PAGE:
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NZ Herald openly campaigning against Govt

Written By: - Date published: 5:46 pm, November 12th, 2007 - 36 comments
Categories: election funding, Media - Tags: ,

So the NZ Herald has finally admitted it’s running a campaign against the government. Check out this ridiculous, chest-thumping, self-congratulatory piece from their website:

Public opinion has swung behind the Herald’s call for the Electoral Finance Bill to be scrapped.

Hundreds of people have joined the debate on nzherald.co.nz’s Your Views forum, with the vast majority agreeing the legislation is an attack on democracy.

Readers contacting the Herald newsdesk have also been almost unanimously in support of a front page editorial today which said: “democracy is not a device to keep the Labour Party in power”.

The campaign has also won the support today of National leader John Key, who reiterated a pledge to scrap the law if his party leads the next Government

Of course, anecdotal evidence based on a front page scare campaign isn’t evidence of anything, but it’s not til further down the page that the Herald really loses the plot:

Among readers to contact nzherald.co.nz was John Beavin of Auckland who said: “Another bit of legislation designed to assist our Helen’s government. It is high time the Labour supporters realised what a devious lot of double crossing miscreants they elected. Democracy must be preserved at all costs, otherwise there is no point in honouring those who died fighting in wars to preserve it.”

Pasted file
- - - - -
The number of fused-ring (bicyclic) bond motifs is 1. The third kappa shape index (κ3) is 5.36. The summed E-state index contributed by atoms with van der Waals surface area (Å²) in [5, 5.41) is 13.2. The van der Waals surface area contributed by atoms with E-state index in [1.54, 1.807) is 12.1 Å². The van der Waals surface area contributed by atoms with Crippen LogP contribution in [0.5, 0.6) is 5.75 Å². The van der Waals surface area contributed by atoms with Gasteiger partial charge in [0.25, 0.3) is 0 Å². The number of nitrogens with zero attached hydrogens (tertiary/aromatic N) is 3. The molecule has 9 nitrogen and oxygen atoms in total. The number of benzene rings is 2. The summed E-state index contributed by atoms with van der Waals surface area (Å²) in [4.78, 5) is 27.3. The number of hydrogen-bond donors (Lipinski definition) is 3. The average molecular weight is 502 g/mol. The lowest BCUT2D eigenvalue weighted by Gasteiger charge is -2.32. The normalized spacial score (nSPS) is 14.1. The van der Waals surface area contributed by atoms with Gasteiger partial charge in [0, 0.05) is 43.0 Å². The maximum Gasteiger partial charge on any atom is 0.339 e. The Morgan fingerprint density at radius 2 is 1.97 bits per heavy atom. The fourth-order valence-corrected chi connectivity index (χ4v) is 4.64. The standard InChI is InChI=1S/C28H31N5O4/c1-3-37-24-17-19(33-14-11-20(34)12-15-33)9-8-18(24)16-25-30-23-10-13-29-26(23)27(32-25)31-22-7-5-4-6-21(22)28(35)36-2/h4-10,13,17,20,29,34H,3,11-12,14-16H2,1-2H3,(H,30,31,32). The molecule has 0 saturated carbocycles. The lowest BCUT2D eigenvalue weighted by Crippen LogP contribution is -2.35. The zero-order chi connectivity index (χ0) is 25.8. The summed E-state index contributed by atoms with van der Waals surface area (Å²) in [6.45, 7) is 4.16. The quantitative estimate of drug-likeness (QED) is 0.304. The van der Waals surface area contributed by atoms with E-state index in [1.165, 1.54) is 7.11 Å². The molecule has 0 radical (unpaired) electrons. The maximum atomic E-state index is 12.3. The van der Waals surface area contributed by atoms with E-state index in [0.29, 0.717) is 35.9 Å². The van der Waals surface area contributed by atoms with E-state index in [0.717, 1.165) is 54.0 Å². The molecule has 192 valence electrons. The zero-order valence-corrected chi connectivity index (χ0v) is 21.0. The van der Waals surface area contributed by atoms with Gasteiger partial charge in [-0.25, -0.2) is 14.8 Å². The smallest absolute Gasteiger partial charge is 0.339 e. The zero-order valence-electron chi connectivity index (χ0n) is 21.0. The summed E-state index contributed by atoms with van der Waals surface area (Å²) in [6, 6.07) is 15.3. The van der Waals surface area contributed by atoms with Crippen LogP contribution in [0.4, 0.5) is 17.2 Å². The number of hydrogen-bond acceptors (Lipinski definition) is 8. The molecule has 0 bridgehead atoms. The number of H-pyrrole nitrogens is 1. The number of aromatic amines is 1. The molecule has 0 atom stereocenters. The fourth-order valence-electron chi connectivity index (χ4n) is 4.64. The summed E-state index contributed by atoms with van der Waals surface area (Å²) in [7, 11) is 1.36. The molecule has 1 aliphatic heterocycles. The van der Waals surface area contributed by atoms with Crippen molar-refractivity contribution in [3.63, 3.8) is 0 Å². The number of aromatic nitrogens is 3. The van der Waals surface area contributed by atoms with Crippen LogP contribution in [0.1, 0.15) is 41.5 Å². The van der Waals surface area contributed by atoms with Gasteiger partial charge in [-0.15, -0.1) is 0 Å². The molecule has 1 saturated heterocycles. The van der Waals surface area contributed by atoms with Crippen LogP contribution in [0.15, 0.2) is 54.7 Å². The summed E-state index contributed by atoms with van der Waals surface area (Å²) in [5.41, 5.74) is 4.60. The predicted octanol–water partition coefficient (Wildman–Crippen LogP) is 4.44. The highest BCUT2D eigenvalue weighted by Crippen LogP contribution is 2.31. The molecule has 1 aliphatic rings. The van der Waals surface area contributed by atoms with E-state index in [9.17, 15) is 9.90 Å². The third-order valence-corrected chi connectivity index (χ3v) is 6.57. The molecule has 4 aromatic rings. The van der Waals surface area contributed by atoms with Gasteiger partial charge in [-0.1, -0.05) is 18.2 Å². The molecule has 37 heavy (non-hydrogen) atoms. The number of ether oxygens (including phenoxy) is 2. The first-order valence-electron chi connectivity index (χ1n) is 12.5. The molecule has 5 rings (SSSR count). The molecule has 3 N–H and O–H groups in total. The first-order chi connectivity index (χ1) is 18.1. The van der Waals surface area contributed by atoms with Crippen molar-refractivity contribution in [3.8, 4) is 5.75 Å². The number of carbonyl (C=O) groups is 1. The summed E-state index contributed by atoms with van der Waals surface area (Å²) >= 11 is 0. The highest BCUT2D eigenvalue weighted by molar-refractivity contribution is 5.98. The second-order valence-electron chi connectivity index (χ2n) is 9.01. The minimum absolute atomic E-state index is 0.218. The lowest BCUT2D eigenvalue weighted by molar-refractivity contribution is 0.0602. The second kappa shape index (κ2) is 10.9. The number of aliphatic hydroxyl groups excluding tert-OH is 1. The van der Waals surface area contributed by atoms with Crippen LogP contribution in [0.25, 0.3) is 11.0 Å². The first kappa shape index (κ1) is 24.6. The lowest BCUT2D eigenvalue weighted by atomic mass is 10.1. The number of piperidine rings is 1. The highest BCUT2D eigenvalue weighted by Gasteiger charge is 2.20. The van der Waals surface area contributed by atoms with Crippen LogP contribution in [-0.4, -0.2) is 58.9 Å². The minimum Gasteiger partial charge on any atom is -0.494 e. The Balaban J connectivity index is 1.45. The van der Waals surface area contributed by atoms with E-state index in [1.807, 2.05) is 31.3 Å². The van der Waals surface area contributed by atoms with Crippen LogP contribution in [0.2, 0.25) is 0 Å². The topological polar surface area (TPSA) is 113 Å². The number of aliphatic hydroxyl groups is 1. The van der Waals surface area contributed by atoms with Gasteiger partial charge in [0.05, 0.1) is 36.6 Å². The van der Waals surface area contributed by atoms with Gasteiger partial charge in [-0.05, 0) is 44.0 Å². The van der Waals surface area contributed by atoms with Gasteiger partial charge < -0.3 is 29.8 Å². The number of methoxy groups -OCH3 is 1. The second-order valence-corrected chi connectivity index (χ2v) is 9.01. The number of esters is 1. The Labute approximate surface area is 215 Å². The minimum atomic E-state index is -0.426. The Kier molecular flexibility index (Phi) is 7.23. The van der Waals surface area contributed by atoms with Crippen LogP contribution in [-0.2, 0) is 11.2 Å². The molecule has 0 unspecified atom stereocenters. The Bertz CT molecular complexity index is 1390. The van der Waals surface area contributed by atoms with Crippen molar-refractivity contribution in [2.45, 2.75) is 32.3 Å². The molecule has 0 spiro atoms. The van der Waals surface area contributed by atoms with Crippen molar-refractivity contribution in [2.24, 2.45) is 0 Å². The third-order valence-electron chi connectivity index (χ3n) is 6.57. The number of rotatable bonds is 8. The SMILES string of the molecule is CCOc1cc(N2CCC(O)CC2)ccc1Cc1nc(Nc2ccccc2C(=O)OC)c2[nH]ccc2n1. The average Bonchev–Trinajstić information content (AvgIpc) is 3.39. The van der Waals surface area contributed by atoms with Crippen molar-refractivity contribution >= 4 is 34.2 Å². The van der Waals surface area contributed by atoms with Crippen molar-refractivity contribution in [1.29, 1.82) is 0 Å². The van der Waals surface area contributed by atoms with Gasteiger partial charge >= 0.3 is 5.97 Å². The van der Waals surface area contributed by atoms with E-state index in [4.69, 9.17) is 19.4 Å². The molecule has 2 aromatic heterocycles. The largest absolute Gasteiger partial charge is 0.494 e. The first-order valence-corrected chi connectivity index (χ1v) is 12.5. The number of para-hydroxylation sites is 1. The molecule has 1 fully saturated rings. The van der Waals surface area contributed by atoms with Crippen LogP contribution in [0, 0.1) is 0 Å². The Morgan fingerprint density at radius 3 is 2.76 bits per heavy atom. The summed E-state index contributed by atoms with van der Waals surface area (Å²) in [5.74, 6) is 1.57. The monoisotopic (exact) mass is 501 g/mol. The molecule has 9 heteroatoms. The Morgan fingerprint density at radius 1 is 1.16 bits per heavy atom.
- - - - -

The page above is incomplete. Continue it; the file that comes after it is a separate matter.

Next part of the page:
And a “Concerned NZer” from Cambridge said: “Any restriction on political campaigning is dangerous. It may be a stretch at this stage but we all know what happened in Germany prior to WW2 – it started from small beginnings and look where that ended.”

Simply astonishing.

36 comments on “NZ Herald openly campaigning against Govt ”

  1. dave 1

    why is it astonishing?

  2. [comment deleted at Deborah’s request]

  3. Tane 3

    we all know what happened in Germany prior to WW2 – it started from small beginnings and look where that ended.

    Our largest metropolitan daily comparing Helen Clark to Adolf Hitler? That’s pretty astonishing.

  4. Faaaarrrrrkkkkk! Tane, he’s done it again! Could you do the delete thing for me, again.

    I will speak sternly to him.

    Deborah (the real one)

    [Tane: Done]

  5. Tane 5

    I’m guessing that’s Deborah’s partner again rather than Deborah. In any case, you’ve misunderstood the point of the bill – to stop the wealthy and the powerful from abusing their position to unduly influencing our elections. No one’s going to ban a Listener editorial, and nor would they want to. To say they will is just misinformed scaremongering.

  6. Thank you, Tane. You’re a champion.

  7. Deborah's Partner 7

    Sorry Tane (and thanks). Well that leaves me without a moral leg to stand on. So I guess I’d better retire from this particular fray!

  8. Daveo 8

    This is an absolute disgrace. Who the hell do the Herald think they are? When a newspaper has a monopoly in its area I think it’s frankly unethical for it to come out in such a partisan way like this. What’s next? ‘Vote John Key or the Puppy Dies’?